The most successful branches in terms of membership growth are those that have implemented methods such as workplace mapping and campaigning on local issues, Jeremy Waddington and Allan Kerr find in an extensive evaluation of the organising strategy of British public sector union UNISON. The findings seem to lend support to the view that implementation is key in organising strategies.
In order to reverse a decline in public sector union density, UNISON launched a National Organising and Recruitment Strategy in 1997. The strategy is different from the approach of American unions such as SEIU in that UNISON chose not to deploy large numbers of dedicated organising staff, but instead relied primarily on active members. In addition, the UNISON approach is more decentralised, with more latitude for local branches.
Key to the strategy are local Branch Development and Organising Plans. Among other things, branches are expected to map workplaces to identify potential targets for organising campaigns, draw up recruitment and retention plans, boost membership participation and improve representation and negotiation. Methods that could help achieve this include linking up with community organisations and with union initiatives such as Learning Reps, and negotiating for more facility time.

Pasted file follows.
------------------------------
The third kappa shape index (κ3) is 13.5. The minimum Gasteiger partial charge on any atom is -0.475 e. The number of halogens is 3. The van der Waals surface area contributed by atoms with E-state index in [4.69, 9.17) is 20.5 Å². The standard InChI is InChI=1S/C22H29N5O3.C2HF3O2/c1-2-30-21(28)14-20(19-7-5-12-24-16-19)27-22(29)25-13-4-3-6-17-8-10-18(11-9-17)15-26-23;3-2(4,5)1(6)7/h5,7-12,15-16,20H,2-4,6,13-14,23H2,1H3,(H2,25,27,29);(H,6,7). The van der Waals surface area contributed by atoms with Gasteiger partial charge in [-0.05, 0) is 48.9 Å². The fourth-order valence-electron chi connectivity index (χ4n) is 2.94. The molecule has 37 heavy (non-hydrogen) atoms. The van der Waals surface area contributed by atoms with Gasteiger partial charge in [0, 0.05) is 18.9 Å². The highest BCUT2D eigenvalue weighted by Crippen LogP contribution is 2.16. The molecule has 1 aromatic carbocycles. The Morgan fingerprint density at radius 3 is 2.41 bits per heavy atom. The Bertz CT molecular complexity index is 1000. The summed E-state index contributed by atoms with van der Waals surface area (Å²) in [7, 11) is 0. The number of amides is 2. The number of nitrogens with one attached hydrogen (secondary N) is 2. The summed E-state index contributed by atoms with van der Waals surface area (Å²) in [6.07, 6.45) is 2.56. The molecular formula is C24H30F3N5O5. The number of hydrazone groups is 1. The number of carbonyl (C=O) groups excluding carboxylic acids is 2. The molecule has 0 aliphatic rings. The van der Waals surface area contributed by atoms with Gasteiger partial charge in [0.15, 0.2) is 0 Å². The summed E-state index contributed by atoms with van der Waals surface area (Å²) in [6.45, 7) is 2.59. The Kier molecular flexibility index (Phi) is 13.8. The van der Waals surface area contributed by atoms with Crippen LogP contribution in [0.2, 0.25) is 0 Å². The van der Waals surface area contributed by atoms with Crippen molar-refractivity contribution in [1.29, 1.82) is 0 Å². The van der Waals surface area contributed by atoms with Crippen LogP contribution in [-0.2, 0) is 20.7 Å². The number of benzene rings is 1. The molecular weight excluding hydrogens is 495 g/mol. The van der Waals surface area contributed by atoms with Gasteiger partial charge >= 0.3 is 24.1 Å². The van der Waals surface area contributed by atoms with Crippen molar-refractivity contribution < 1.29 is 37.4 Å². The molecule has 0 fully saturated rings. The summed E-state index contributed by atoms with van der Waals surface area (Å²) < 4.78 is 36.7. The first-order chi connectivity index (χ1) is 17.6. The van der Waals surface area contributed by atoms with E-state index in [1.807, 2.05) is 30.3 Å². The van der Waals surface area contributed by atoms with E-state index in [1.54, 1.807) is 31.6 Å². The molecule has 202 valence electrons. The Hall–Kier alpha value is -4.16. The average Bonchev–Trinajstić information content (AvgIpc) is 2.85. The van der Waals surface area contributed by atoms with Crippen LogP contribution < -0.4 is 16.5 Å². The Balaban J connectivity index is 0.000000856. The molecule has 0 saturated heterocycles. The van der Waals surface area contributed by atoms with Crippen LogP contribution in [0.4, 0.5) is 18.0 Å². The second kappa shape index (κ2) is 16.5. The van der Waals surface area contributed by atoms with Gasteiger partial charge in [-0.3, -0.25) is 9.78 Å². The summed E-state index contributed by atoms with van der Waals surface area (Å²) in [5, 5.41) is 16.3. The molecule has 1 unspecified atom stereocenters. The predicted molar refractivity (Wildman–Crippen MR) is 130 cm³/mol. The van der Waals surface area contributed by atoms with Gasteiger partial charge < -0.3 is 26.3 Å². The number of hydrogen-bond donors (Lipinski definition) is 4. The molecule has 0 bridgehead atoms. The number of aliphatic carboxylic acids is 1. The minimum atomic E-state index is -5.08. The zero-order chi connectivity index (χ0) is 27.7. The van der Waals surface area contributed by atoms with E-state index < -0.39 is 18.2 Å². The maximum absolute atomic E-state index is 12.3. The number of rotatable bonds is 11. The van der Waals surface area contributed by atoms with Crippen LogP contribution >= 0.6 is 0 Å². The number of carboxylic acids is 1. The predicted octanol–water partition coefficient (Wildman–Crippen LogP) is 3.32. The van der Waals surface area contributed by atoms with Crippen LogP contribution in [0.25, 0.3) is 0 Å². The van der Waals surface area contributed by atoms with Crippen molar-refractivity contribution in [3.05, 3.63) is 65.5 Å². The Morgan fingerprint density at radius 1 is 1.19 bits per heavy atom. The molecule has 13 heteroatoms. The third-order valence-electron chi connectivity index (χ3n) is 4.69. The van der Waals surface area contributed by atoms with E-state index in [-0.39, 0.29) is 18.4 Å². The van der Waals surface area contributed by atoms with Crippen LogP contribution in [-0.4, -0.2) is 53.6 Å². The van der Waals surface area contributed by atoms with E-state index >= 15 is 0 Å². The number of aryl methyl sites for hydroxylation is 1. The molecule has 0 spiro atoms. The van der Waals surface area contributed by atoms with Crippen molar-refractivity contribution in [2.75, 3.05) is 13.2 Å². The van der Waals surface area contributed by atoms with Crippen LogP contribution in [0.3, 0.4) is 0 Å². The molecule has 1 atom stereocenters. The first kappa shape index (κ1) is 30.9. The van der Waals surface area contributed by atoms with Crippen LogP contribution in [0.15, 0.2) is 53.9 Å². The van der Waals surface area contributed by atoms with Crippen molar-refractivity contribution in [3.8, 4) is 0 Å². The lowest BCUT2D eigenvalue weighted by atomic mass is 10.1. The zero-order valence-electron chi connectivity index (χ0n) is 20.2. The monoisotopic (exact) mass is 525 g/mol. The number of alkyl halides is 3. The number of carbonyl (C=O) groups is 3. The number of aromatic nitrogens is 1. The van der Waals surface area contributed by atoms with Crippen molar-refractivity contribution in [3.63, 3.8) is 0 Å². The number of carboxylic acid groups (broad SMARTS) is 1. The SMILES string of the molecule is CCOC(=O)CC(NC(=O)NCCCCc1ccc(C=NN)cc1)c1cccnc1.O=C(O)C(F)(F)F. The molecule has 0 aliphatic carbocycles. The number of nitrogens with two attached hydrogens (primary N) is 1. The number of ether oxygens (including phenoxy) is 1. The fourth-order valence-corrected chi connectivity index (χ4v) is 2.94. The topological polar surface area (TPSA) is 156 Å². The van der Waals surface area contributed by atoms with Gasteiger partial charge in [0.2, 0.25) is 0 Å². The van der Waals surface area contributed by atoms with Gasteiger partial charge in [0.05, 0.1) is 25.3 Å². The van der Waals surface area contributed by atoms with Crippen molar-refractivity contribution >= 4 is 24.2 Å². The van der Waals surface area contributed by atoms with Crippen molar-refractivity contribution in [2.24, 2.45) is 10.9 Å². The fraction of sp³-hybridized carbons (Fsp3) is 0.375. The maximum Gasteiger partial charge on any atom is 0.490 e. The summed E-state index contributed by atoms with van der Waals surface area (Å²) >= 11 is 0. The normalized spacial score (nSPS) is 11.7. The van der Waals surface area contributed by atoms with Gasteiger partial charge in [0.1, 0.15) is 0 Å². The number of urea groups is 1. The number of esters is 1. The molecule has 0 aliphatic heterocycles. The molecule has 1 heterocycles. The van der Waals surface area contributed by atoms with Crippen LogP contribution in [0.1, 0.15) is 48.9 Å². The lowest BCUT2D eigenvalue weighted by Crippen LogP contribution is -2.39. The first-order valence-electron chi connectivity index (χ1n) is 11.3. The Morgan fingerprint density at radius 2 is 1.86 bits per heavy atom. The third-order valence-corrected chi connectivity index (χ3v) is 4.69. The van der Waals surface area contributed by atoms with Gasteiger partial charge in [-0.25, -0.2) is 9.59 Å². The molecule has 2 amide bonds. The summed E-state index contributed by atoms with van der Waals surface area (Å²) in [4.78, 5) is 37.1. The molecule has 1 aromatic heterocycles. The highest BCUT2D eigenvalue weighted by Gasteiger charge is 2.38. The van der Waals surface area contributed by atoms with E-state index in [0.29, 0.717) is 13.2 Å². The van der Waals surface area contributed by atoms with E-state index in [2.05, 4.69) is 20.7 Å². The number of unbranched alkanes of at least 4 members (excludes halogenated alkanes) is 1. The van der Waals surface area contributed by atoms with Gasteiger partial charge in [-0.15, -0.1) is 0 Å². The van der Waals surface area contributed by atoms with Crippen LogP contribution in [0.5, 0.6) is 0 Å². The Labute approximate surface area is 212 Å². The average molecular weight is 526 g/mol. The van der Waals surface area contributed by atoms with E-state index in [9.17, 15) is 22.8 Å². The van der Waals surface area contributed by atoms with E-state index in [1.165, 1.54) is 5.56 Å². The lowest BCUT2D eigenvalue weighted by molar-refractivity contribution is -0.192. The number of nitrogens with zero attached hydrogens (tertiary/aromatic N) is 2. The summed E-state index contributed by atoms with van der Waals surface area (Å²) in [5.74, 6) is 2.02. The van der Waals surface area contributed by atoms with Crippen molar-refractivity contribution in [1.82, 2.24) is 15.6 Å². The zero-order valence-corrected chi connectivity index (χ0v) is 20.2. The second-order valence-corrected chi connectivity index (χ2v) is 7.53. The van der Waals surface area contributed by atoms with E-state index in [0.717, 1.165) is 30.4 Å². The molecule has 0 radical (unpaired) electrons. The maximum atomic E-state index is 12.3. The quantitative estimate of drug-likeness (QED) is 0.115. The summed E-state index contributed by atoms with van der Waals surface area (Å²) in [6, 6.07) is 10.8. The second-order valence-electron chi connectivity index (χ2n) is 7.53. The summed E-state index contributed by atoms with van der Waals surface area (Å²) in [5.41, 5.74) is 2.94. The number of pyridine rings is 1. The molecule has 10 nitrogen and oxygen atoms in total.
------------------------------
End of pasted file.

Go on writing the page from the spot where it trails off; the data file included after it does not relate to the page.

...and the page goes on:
Waddington and Kerr divided branches into those with no membership growth over a period of three years, an intermediate group and branches with more than 6 percent growth. High-growth branches were more likely to have implemented elements of the organising strategy. For example, 82 percent of branch secretaries in high-growth branches said mapping had been undertaken (as opposed to 14 percent in no-growth branches); 67 percent said a plan to organise non-members is in place (26 percent in no-growth branches) and 49 percent said campaigns on local issues have been launched (37 percent in no-growth branches).
Incidentally, 6 percent membership growth over three years may seem modest in comparison with successful unions that have achieved membership growth of up to 10 percent per year. Waddington and Kerr point out that UNISON is recognised by most employers it deals with. While this has obvious advantages, it means that it is more difficult to make a radical switch to an organising approach than in situations where unions try to organise workplaces where they do not have a foothold yet.
Jeremy Waddington and Allan Kerr (2009), Transforming a Trade Union? An Assessment of the Introduction of an Organizing Initiative. British Journal of Industrial Relations 47(1): 27-54.